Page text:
Sex clubs are now legal, so why can't prostitutes
work in the safety of their own abodes?
By ALAN YOUNG
This past year ended with a big bang: the Supreme Court of
Canada gave its seal of approval to sex clubs and orgies.
It's exciting to see the law slowly opening up to allow people
to act on their sexual fantasies without state officials running
in to tell everyone to cover up.
And it's about time the Supreme Court recognized that we don't
need judges and politicians to set standards of sexual propriety.
Of course, some commentators have moaned about the court giving
licence to Sodom and Gomorrah, but I suspect the criticism
comes from people who can't get a kick-start even with Viagra.
Basically, the court ruled that the state must now prove that
certain activities are harmful before the activity will be
deemed indecent and illegal.
The key to the Montreal orgy case was the fact that entry
to the club was restricted to members who had been warned
about the activities inside. But is there truly a difference
between paying for club membership with the expectation of
getting your rocks off and paying directly for this pleasure?
If privacy is the key to avoiding legal intrusion, then shouldn't
the same consideration apply to prostitutes, whose security
and safety is compromised because the current law does not
allow licensed bawdy houses?
Robert Pickton, the BC pig farmer who allegedly murdered dozens
of prostitutes, will come to trial later this year, and as
that trial unfolds, Project KARE, an RCMP task force, will
continue to work feverishly on solving the disappearance or
death of more than 70 women in the Prairies who were involved
in what police have called "high-risk lifestyles."
While the recent Supreme Court decision may have ended the
year with a wet dream, the Pickton case will be a rude awakening,
shifting the debate to a more sinister and troubling aspect
of the sex trade: those who die plying it.
No one will ever really know how many prostitutes are killed
every year, because they often just go missing and no one
cares enough to look for them. Official statistics show that
between 1991 and 2001, 73 prostitutes were murdered while
working the streets, 70 of those victims women.
Only a handful were murdered by pimps; they prefer to terrorize
the living. The vast majority were killed by clients. Sex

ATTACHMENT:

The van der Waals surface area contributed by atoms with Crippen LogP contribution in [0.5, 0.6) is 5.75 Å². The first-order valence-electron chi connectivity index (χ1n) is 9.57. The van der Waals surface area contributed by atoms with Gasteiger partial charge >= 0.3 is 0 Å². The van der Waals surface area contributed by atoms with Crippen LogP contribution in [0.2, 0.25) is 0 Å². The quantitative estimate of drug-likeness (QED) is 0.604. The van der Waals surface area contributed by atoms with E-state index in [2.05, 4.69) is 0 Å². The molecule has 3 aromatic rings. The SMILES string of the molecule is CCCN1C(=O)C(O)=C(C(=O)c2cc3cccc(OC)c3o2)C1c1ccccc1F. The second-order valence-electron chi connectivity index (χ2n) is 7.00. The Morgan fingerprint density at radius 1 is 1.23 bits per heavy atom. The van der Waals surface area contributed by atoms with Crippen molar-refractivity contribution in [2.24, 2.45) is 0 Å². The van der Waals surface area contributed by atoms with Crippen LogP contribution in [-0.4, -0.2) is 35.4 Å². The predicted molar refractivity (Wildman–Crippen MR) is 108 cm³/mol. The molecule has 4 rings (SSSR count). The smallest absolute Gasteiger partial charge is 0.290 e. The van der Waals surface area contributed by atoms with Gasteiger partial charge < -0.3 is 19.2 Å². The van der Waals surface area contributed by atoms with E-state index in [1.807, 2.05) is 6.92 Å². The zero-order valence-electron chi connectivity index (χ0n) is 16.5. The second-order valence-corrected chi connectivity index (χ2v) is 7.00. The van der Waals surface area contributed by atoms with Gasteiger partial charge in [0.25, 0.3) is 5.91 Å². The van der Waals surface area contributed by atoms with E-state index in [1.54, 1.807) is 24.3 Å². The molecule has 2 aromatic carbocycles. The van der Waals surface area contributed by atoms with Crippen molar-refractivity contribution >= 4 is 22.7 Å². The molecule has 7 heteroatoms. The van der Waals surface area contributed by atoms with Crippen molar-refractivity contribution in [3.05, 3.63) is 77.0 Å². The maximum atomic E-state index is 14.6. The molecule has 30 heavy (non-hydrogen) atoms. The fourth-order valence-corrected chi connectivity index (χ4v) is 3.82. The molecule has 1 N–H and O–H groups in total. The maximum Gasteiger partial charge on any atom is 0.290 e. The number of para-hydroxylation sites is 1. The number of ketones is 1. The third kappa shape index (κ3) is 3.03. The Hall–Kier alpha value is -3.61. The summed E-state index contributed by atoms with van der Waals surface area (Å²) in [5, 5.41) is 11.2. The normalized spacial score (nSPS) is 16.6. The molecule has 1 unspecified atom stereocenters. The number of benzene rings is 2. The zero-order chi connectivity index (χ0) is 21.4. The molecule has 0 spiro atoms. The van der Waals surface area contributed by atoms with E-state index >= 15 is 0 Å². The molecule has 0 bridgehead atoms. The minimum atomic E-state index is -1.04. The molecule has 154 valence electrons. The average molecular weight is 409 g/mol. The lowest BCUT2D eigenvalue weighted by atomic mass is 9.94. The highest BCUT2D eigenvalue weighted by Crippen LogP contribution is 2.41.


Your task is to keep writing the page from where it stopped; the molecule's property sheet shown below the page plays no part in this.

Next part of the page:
trade workers have had an enormous fall from grace from the
sacred temple harlots of ancient times to the marginalized
outcasts exposed to all manner of violence, abuse and ridicule
In October 2003, a House of Commons subcommittee was established
to review prostitution laws and recommend changes that would
"reduce the exploitation of and violence against sex-trade
The subcommittee will report this year, and I hope it has
the courage to admit that we will continue to dig up dead
bodies of prostitutes on pig farms and in secluded urban alleys
if we maintain imbecilic criminal prohibitions on commercial
It is perfectly legal to work as a prostitute, but a wide
array of over-broad and outdated laws make it impossible for
prostitutes to work in a safe and secure environment. Bawdy-house
laws force them onto the streets, and laws relating to procuring
and living off the avails prevent them from having managers,
bodyguards or union representatives.
If we remove the blunt instrument of criminal law, a proper
regulatory approach can be undertaken so that hookers can
oust their pimps in exchange for a safe working environment.
The pimp of today may become the union steward of tomorrow.
It remains unclear what it is we hope to accomplish with our
current prohibitions on commercial sex. I can understand the
concerns of property owners and members of the community who
don't want their street corners turned into drive-through
I would not want people copulating in my back yard (depending
upon who they are), but this is a matter of proper regulation
and the construction of red-light districts.
Prostitution may be offensive to some, just as orgies aren't
everyone's cup of tea, but we have to recognize the reality
of diverse sexual ethics.
You don't have to read Freud to know that our species is always
on the lookout for sexual outlets, and when these don't present
themselves, some will go to the marketplace to buy a fleeting
moment of pleasure. There is nothing the state can do about
this. We call prostitution the world's oldest profession for
Every time a prostitute is arrested, two more take her place.
There's a bottomless market for their services. I'm sure some
cops, lawyers and judges sometimes enter this market, but
they can never admit it because it would undercut their authority
to arrest, prosecute and punish those who gave them release
the day before.
Whether one pays to participate in an orgy or to hire the
services of a prostitute, I see no reason to bring in the
heavy guns of the criminal law. When it comes to sex, I see
only one legal rule of any real importance: for sex to be
lawful there only needs to be consent, and it should not matter
whether consent is secured by direct payment or weeks of expensive
courtship with fine dining and false promises.
The criminal law has never stopped anyone from paying for
fellatio, but it has made the modern prostitute easy prey
for a wide array of predatory criminals. the end
Alan Young is a law professor at Osgoode Hall. His column
appears every other week.
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